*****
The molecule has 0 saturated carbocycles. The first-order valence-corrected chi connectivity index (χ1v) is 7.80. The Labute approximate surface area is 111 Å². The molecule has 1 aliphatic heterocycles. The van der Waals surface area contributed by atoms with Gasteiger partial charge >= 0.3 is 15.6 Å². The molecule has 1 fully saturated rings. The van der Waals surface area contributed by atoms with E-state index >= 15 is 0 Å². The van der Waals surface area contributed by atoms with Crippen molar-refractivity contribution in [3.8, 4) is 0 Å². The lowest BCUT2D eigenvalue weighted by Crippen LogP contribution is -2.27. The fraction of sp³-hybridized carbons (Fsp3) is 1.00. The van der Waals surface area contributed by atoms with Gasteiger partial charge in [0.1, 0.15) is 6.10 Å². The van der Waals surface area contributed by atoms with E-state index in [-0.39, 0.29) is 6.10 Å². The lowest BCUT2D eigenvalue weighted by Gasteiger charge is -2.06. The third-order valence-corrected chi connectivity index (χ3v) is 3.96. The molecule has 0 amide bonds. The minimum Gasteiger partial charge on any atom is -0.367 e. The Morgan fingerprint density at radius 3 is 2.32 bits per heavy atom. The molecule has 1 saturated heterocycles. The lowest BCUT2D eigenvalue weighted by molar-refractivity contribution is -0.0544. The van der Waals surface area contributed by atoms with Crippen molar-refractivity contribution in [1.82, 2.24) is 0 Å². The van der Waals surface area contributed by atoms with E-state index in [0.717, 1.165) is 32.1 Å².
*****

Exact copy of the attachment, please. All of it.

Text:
The molecule has 0 saturated carbocycles. The first-order valence-corrected chi connectivity index (χ1v) is 7.80. The Labute approximate surface area is 111 Å². The molecule has 1 aliphatic heterocycles. The van der Waals surface area contributed by atoms with Gasteiger partial charge >= 0.3 is 15.6 Å². The molecule has 1 fully saturated rings. The van der Waals surface area contributed by atoms with E-state index >= 15 is 0 Å². The van der Waals surface area contributed by atoms with Crippen molar-refractivity contribution in [3.8, 4) is 0 Å². The lowest BCUT2D eigenvalue weighted by Crippen LogP contribution is -2.27. The fraction of sp³-hybridized carbons (Fsp3) is 1.00. The van der Waals surface area contributed by atoms with Gasteiger partial charge in [0.1, 0.15) is 6.10 Å². The van der Waals surface area contributed by atoms with E-state index in [-0.39, 0.29) is 6.10 Å². The lowest BCUT2D eigenvalue weighted by Gasteiger charge is -2.06. The third-order valence-corrected chi connectivity index (χ3v) is 3.96. The molecule has 0 amide bonds. The minimum Gasteiger partial charge on any atom is -0.367 e. The Morgan fingerprint density at radius 3 is 2.32 bits per heavy atom. The molecule has 1 saturated heterocycles. The lowest BCUT2D eigenvalue weighted by molar-refractivity contribution is -0.0544. The van der Waals surface area contributed by atoms with Crippen molar-refractivity contribution in [1.82, 2.24) is 0 Å². The van der Waals surface area contributed by atoms with E-state index in [0.717, 1.165) is 32.1 Å².